How European banks and private finance profit from food speculation and land grabs
Daniel Pentzlin introduces Farming Money, Friends of the Earth Europe's latest report that looks at how European banks and private finance profit from food speculation and land grabs.
One cause for the 2008 and 2010/11 food crises is the huge growth in financial speculation. It led to prices no longer being solely driven by supply and demand, but increasingly by the actions of financial speculators and the performance of their investments.
Companies, investment funds and sovereign wealth funds are increasingly investing in land to hedge their price risks, driving land grabs.
In January 2012, FoEE published the study “Farming Money”. It shows that a broad list of EU-based private financial institutions – banks, pension funds and insurance companies – are involved in trading or marketing investment products based on agricultural commodity futures or other agricultural commodity derivatives and complex instruments. Some of those which seem most involved are Deutsche Bank, Barclays, the Dutch pension fund ABP, the German financial services group Allianz and French banking group BNP Paribas.
A significant number of financial institutions across Europe appear to also be involved in financing land grabs directly or indirectly. Allianz has a fund that invests in Bulgarian agricultural land, Deutsche Bank has a fund that invests in Brazilian farm land, and a subsidiary of the Italian insurance group Generali has purchased land in Romania. Other financial institutions have financed agribusinesses with explicit links to land grabs and human rights abuses, notably ABP in Mozambique, AXA in India and HSBC in Uganda.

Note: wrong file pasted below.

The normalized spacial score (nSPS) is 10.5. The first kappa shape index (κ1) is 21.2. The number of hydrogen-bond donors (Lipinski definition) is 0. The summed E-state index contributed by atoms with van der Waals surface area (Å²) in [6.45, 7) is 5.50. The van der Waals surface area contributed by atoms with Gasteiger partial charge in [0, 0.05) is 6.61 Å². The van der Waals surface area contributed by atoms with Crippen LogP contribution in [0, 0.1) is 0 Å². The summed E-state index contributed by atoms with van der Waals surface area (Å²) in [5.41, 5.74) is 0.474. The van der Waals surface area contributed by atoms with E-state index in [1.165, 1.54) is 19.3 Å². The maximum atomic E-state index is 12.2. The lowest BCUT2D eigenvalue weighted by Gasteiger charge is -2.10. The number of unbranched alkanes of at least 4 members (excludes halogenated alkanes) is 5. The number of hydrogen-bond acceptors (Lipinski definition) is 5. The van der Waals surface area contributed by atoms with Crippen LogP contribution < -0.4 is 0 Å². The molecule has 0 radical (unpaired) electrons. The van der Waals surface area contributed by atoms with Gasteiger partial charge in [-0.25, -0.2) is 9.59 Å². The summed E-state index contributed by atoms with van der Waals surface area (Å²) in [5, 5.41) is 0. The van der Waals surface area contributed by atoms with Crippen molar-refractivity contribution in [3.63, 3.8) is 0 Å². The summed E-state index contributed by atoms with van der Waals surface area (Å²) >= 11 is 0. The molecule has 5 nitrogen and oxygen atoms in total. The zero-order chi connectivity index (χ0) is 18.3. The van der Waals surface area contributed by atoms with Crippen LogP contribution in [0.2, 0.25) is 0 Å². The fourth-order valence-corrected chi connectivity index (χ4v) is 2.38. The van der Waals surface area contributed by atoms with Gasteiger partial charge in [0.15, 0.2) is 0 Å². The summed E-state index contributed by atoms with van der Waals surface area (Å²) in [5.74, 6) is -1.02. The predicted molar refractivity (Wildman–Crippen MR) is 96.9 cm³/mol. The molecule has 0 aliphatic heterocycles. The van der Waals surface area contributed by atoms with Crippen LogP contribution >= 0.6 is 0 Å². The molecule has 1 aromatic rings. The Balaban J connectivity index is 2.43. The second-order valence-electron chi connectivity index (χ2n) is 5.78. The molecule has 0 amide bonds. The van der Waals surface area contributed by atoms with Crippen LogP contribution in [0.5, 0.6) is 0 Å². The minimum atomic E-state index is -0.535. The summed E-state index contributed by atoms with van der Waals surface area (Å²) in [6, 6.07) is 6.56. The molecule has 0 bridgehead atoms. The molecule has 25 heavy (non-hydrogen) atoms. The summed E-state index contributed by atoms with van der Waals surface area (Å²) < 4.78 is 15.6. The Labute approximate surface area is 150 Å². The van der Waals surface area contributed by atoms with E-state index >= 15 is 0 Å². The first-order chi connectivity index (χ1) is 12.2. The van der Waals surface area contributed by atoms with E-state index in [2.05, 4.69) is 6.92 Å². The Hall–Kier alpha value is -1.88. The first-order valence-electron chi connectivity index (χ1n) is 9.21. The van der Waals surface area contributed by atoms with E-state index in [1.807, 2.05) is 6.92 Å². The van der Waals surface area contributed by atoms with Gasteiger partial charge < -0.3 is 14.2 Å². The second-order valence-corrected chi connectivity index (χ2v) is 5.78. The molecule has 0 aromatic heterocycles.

The study recommends a set of key measures to regulate EU financial markets and tighten corporate policies on financial services and investments in food commodity derivatives and land deals. In order to avoid excessive speculation influencing food prices, the de-regulation that has taken place over the last 20 years must be reversed.
Caps on the size of the bets speculators can make, so called ‘hard position limits’, are essential to tackle excessive speculation. The EU proposals must be strengthened and improved supervisory capacities must be introduced.
Private financial institutions, including banks, pension funds and investors, should liquidate their open positions in food commodity derivatives and related funds and refrain from further activities that are not directly linked to hedging for farmers, food processing companies and related commercial traders. Fund managers and financial service providers should apply strict codes of conduct on the use and sale of food commodity products and agricultural land investment, as well as respective financial services.